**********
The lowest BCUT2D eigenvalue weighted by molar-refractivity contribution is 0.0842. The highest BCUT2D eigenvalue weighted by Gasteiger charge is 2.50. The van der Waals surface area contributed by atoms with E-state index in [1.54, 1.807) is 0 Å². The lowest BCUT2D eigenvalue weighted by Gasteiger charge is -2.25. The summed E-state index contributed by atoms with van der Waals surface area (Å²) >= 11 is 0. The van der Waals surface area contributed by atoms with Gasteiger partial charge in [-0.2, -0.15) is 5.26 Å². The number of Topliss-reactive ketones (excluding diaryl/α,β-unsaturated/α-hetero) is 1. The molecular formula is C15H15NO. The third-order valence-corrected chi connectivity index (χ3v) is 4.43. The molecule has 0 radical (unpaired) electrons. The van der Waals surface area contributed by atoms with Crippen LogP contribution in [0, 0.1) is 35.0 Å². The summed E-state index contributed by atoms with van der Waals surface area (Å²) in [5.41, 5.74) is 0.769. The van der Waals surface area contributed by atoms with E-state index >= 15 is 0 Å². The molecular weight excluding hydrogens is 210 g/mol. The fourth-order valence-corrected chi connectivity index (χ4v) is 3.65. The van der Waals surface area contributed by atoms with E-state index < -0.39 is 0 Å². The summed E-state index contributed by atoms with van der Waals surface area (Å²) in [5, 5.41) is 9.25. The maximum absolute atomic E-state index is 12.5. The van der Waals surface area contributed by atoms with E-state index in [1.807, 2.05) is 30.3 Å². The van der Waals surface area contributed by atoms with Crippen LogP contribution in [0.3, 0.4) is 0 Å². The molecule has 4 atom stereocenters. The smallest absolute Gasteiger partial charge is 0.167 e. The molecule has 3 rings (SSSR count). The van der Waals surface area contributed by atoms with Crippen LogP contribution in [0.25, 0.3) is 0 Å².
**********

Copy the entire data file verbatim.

The lowest BCUT2D eigenvalue weighted by molar-refractivity contribution is 0.0842. The highest BCUT2D eigenvalue weighted by Gasteiger charge is 2.50. The van der Waals surface area contributed by atoms with E-state index in [1.54, 1.807) is 0 Å². The lowest BCUT2D eigenvalue weighted by Gasteiger charge is -2.25. The summed E-state index contributed by atoms with van der Waals surface area (Å²) >= 11 is 0. The van der Waals surface area contributed by atoms with Gasteiger partial charge in [-0.2, -0.15) is 5.26 Å². The number of Topliss-reactive ketones (excluding diaryl/α,β-unsaturated/α-hetero) is 1. The molecular formula is C15H15NO. The third-order valence-corrected chi connectivity index (χ3v) is 4.43. The molecule has 0 radical (unpaired) electrons. The van der Waals surface area contributed by atoms with Crippen LogP contribution in [0, 0.1) is 35.0 Å². The summed E-state index contributed by atoms with van der Waals surface area (Å²) in [5.41, 5.74) is 0.769. The van der Waals surface area contributed by atoms with E-state index >= 15 is 0 Å². The molecular weight excluding hydrogens is 210 g/mol. The fourth-order valence-corrected chi connectivity index (χ4v) is 3.65. The van der Waals surface area contributed by atoms with E-state index < -0.39 is 0 Å². The summed E-state index contributed by atoms with van der Waals surface area (Å²) in [5, 5.41) is 9.25. The maximum absolute atomic E-state index is 12.5. The van der Waals surface area contributed by atoms with E-state index in [1.807, 2.05) is 30.3 Å². The van der Waals surface area contributed by atoms with Crippen LogP contribution in [0.3, 0.4) is 0 Å². The molecule has 4 atom stereocenters. The smallest absolute Gasteiger partial charge is 0.167 e. The molecule has 3 rings (SSSR count). The van der Waals surface area contributed by atoms with Crippen LogP contribution in [0.25, 0.3) is 0 Å².